|Date(s):||March 10, 1838|
|Location(s):||WAKE, North Carolina|
|Tag(s):||Civil War, Government, Religion|
|Course:||“America, 1820-1890 (2010),” Furman University|
|Rating:||5 (1 votes)|
T. Meredith did not know that in less than three decades he would be in minority opposition to secession. Editor of The Biblical Recorder and Southern Watchman, a weekly newspaper “devoted to religion, morality, literature, and general intelligence,” and circulated throughout North and South Carolina, he urged readers to follow Martin Luther’s example of seeking “strength elsewhere than in men” on March 10, 1838.
During the election of 1860, the Southern church pulpit was a counseling arm; the religious were persuaded to take interest in elections without succumbing to the sins associated with political involvement. After the election of Lincoln, and certainly after Ft. Sumter, this attitude changed. “Mutual respect” and “confidence” among North and South had been destroyed in the minds of many preachers, as Union meant an assault on God-given rights. The Alabama Baptist State Convention convened two weeks after Lincoln’s election and declared, “we can no longer hope for the justice, protection or safety from the Federal Union.” The Alabama Conference of the Methodist Episcopal Church also felt the need for secession, showing that for the church, secession transcended slavery (Methodists and Baptists would split over slavery in 1844 and 1845).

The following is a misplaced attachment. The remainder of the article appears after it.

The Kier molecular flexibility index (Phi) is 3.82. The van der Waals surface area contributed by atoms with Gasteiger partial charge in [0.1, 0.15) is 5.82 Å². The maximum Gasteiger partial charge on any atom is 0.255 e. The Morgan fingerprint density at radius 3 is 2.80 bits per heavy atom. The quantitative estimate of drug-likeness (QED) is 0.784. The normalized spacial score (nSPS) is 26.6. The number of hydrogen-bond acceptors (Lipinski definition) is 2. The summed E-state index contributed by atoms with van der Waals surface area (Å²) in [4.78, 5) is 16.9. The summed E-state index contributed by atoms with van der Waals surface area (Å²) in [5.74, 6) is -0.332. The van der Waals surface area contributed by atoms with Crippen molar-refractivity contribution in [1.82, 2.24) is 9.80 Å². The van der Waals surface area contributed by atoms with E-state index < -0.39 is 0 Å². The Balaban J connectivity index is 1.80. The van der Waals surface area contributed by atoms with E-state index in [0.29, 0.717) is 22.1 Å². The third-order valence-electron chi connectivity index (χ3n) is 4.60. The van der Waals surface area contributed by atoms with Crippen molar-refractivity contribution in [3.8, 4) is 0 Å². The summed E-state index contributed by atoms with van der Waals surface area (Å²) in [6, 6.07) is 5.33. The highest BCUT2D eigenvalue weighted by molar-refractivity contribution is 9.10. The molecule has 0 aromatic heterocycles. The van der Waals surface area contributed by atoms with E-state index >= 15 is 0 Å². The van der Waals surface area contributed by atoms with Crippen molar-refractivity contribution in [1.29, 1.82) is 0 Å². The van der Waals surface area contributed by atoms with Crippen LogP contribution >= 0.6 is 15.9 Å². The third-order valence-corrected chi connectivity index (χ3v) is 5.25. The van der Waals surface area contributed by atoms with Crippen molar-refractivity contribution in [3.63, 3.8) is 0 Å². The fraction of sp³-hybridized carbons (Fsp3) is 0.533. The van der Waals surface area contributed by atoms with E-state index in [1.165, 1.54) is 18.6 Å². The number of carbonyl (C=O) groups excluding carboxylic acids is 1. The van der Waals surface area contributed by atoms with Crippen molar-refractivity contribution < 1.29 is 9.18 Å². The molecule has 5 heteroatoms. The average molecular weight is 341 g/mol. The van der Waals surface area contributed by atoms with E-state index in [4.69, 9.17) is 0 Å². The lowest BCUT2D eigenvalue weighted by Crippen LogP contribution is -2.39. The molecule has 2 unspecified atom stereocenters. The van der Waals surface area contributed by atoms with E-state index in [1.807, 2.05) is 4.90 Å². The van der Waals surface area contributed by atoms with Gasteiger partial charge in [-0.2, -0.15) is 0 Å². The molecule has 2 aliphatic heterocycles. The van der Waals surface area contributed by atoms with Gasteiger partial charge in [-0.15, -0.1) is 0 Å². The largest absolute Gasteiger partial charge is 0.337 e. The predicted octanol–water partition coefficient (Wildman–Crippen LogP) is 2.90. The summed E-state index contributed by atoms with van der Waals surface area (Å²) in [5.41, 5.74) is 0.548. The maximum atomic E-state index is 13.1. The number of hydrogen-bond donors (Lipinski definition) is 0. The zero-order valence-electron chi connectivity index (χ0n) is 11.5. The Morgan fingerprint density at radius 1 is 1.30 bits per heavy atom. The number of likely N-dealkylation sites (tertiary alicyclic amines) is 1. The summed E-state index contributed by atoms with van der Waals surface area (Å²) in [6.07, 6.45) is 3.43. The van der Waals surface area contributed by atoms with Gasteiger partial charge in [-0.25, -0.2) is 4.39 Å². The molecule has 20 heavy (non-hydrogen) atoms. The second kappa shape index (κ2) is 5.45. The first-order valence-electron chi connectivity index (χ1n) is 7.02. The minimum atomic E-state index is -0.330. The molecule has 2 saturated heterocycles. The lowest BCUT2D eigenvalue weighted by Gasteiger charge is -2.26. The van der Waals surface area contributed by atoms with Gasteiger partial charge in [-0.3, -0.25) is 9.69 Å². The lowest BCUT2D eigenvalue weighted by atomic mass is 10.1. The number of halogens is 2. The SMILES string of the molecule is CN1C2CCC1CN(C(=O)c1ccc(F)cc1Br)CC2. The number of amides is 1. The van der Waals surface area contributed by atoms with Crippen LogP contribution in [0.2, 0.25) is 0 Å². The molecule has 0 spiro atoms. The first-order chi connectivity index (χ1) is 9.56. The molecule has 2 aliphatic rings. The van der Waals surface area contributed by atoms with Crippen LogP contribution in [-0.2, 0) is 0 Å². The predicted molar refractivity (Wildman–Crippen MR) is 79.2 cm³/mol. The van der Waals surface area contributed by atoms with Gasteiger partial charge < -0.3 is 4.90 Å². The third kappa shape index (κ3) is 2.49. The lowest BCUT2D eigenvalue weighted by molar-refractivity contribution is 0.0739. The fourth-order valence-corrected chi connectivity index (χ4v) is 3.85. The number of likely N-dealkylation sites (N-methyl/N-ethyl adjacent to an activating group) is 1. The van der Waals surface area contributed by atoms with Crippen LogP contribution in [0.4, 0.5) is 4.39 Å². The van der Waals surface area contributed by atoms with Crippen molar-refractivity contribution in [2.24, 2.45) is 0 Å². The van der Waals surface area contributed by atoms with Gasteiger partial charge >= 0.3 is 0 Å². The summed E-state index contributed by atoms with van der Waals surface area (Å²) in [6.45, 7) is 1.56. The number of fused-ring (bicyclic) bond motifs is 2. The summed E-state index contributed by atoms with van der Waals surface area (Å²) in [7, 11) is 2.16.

The Biblical Recorder would express “the hope that Alabama Baptists might recall their desire to secede,” urging clergymen to use their moral power to keep the Union whole. But most Southern Protestants, while wishing to avoid war, called for secession. This attitude also changed. Many came to see the war as a holy crusade of Christian, civilized Southerners fighting against an atheistic, barbaric North; the theory that Just War could be a form of Christian discipleship was invoked and applied.
While other churches and newspapers were swept up in the three-pronged defense of secession as a Constitutional right, necessary to economic freedom, and a Biblical mandate, The Biblical Recorder and a few other Christian organizations stood firm in advocating nonviolent resistance and the use of spiritual, moral authority and power. The diversity of opinion among just Southern denominations about secession and the Civil War is only a microcosm of nationwide diversity that leaves the feeling that reconciliation may have been impossible.